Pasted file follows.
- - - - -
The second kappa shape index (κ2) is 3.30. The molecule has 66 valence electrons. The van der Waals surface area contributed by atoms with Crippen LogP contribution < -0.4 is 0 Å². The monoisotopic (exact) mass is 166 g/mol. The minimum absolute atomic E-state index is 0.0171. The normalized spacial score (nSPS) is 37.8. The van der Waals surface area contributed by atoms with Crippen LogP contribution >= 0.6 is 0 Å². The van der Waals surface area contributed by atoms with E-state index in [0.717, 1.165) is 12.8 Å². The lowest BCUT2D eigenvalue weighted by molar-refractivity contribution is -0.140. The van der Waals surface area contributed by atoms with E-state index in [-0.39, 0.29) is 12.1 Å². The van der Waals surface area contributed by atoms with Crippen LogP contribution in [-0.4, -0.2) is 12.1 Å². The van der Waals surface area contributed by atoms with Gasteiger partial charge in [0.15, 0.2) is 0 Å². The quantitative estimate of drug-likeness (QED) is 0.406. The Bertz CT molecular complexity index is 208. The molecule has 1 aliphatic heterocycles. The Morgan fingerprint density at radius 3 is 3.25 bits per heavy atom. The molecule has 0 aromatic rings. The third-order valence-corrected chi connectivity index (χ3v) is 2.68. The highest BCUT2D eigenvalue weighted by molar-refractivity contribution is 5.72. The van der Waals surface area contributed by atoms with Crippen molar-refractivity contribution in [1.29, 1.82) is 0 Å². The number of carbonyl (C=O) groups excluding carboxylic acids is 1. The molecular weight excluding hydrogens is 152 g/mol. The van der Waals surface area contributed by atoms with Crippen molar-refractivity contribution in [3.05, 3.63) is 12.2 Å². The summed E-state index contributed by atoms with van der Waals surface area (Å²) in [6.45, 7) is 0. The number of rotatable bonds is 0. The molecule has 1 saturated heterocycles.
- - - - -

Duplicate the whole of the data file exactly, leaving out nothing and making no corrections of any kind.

The second kappa shape index (κ2) is 3.30. The molecule has 66 valence electrons. The van der Waals surface area contributed by atoms with Crippen LogP contribution < -0.4 is 0 Å². The monoisotopic (exact) mass is 166 g/mol. The minimum absolute atomic E-state index is 0.0171. The normalized spacial score (nSPS) is 37.8. The van der Waals surface area contributed by atoms with Crippen LogP contribution >= 0.6 is 0 Å². The van der Waals surface area contributed by atoms with E-state index in [0.717, 1.165) is 12.8 Å². The lowest BCUT2D eigenvalue weighted by molar-refractivity contribution is -0.140. The van der Waals surface area contributed by atoms with E-state index in [-0.39, 0.29) is 12.1 Å². The van der Waals surface area contributed by atoms with Crippen LogP contribution in [-0.4, -0.2) is 12.1 Å². The van der Waals surface area contributed by atoms with Gasteiger partial charge in [0.15, 0.2) is 0 Å². The quantitative estimate of drug-likeness (QED) is 0.406. The Bertz CT molecular complexity index is 208. The molecule has 1 aliphatic heterocycles. The Morgan fingerprint density at radius 3 is 3.25 bits per heavy atom. The molecule has 0 aromatic rings. The third-order valence-corrected chi connectivity index (χ3v) is 2.68. The highest BCUT2D eigenvalue weighted by molar-refractivity contribution is 5.72. The van der Waals surface area contributed by atoms with Crippen molar-refractivity contribution in [1.29, 1.82) is 0 Å². The number of carbonyl (C=O) groups excluding carboxylic acids is 1. The molecular weight excluding hydrogens is 152 g/mol. The van der Waals surface area contributed by atoms with Crippen molar-refractivity contribution in [3.05, 3.63) is 12.2 Å². The summed E-state index contributed by atoms with van der Waals surface area (Å²) in [6.45, 7) is 0. The number of rotatable bonds is 0. The molecule has 1 saturated heterocycles.